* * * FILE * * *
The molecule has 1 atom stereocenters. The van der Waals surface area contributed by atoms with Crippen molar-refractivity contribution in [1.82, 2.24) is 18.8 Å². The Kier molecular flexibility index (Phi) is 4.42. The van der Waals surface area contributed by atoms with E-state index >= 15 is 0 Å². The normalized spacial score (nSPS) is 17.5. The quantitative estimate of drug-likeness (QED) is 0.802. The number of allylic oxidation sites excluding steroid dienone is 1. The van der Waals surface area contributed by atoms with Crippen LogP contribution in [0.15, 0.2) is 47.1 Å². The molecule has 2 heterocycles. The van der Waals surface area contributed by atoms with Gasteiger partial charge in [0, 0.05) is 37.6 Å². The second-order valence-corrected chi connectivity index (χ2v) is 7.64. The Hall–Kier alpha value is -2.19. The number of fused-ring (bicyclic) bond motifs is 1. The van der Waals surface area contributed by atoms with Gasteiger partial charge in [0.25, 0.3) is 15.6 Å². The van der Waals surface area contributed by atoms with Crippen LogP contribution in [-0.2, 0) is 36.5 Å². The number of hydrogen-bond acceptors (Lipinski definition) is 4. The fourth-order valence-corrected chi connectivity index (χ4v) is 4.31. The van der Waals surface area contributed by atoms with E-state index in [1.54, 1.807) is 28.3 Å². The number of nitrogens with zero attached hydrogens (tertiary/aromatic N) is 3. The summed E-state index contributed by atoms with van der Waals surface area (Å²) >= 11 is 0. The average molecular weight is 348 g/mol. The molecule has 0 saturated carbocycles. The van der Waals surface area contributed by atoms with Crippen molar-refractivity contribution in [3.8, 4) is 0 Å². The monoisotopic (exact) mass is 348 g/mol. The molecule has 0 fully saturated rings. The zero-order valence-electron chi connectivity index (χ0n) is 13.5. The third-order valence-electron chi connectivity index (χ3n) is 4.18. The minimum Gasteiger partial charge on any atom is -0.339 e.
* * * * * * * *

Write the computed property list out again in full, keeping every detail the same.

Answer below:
The molecule has 1 atom stereocenters. The van der Waals surface area contributed by atoms with Crippen molar-refractivity contribution in [1.82, 2.24) is 18.8 Å². The Kier molecular flexibility index (Phi) is 4.42. The van der Waals surface area contributed by atoms with E-state index >= 15 is 0 Å². The normalized spacial score (nSPS) is 17.5. The quantitative estimate of drug-likeness (QED) is 0.802. The number of allylic oxidation sites excluding steroid dienone is 1. The van der Waals surface area contributed by atoms with Crippen LogP contribution in [0.15, 0.2) is 47.1 Å². The molecule has 2 heterocycles. The van der Waals surface area contributed by atoms with Gasteiger partial charge in [0, 0.05) is 37.6 Å². The second-order valence-corrected chi connectivity index (χ2v) is 7.64. The Hall–Kier alpha value is -2.19. The number of fused-ring (bicyclic) bond motifs is 1. The van der Waals surface area contributed by atoms with Gasteiger partial charge in [0.25, 0.3) is 15.6 Å². The van der Waals surface area contributed by atoms with Crippen LogP contribution in [-0.2, 0) is 36.5 Å². The number of hydrogen-bond acceptors (Lipinski definition) is 4. The fourth-order valence-corrected chi connectivity index (χ4v) is 4.31. The van der Waals surface area contributed by atoms with E-state index in [1.54, 1.807) is 28.3 Å². The number of nitrogens with zero attached hydrogens (tertiary/aromatic N) is 3. The summed E-state index contributed by atoms with van der Waals surface area (Å²) >= 11 is 0. The average molecular weight is 348 g/mol. The molecule has 0 saturated carbocycles. The van der Waals surface area contributed by atoms with Crippen molar-refractivity contribution in [3.8, 4) is 0 Å². The monoisotopic (exact) mass is 348 g/mol. The molecule has 0 fully saturated rings. The zero-order valence-electron chi connectivity index (χ0n) is 13.5. The third-order valence-electron chi connectivity index (χ3n) is 4.18. The minimum Gasteiger partial charge on any atom is -0.339 e.